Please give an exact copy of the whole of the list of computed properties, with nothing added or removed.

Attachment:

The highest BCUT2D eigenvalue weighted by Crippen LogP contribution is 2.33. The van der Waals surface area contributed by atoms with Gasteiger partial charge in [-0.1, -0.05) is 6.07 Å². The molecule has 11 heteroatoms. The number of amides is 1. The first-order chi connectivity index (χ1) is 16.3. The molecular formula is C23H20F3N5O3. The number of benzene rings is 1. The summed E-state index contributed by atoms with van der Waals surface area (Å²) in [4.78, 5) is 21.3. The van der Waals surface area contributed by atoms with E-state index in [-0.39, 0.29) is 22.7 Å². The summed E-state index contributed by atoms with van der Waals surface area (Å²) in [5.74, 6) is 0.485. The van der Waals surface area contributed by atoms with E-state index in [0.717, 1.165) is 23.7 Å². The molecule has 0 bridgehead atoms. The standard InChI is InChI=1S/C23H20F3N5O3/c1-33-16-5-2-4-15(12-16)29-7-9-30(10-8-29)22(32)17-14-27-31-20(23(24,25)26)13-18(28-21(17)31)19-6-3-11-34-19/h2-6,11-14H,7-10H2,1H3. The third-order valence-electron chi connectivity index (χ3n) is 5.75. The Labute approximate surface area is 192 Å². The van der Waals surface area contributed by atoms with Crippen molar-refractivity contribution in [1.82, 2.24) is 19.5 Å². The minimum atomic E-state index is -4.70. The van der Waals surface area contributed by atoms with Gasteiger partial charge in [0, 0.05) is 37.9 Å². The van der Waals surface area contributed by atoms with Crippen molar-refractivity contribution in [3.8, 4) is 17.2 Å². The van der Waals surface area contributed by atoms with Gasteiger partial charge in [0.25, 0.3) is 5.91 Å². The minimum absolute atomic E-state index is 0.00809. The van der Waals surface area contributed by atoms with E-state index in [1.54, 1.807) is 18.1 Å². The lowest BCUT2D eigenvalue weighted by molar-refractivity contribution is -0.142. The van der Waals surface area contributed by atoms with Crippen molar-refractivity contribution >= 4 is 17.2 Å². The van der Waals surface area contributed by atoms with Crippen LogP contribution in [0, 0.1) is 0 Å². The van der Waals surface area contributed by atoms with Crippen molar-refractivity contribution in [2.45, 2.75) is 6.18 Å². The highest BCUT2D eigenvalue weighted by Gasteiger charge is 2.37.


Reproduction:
The highest BCUT2D eigenvalue weighted by Crippen LogP contribution is 2.33. The van der Waals surface area contributed by atoms with Gasteiger partial charge in [-0.1, -0.05) is 6.07 Å². The molecule has 11 heteroatoms. The number of amides is 1. The first-order chi connectivity index (χ1) is 16.3. The molecular formula is C23H20F3N5O3. The number of benzene rings is 1. The summed E-state index contributed by atoms with van der Waals surface area (Å²) in [4.78, 5) is 21.3. The van der Waals surface area contributed by atoms with E-state index in [-0.39, 0.29) is 22.7 Å². The summed E-state index contributed by atoms with van der Waals surface area (Å²) in [5.74, 6) is 0.485. The van der Waals surface area contributed by atoms with E-state index in [0.717, 1.165) is 23.7 Å². The molecule has 0 bridgehead atoms. The standard InChI is InChI=1S/C23H20F3N5O3/c1-33-16-5-2-4-15(12-16)29-7-9-30(10-8-29)22(32)17-14-27-31-20(23(24,25)26)13-18(28-21(17)31)19-6-3-11-34-19/h2-6,11-14H,7-10H2,1H3. The third-order valence-electron chi connectivity index (χ3n) is 5.75. The Labute approximate surface area is 192 Å². The van der Waals surface area contributed by atoms with Crippen molar-refractivity contribution in [1.82, 2.24) is 19.5 Å². The minimum atomic E-state index is -4.70. The van der Waals surface area contributed by atoms with Gasteiger partial charge in [0, 0.05) is 37.9 Å². The van der Waals surface area contributed by atoms with Crippen molar-refractivity contribution in [3.8, 4) is 17.2 Å². The van der Waals surface area contributed by atoms with Gasteiger partial charge in [0.25, 0.3) is 5.91 Å². The minimum absolute atomic E-state index is 0.00809. The van der Waals surface area contributed by atoms with E-state index in [1.54, 1.807) is 18.1 Å². The lowest BCUT2D eigenvalue weighted by molar-refractivity contribution is -0.142. The van der Waals surface area contributed by atoms with Crippen molar-refractivity contribution >= 4 is 17.2 Å². The van der Waals surface area contributed by atoms with Crippen LogP contribution in [0, 0.1) is 0 Å². The van der Waals surface area contributed by atoms with Crippen molar-refractivity contribution in [2.45, 2.75) is 6.18 Å². The highest BCUT2D eigenvalue weighted by Gasteiger charge is 2.37.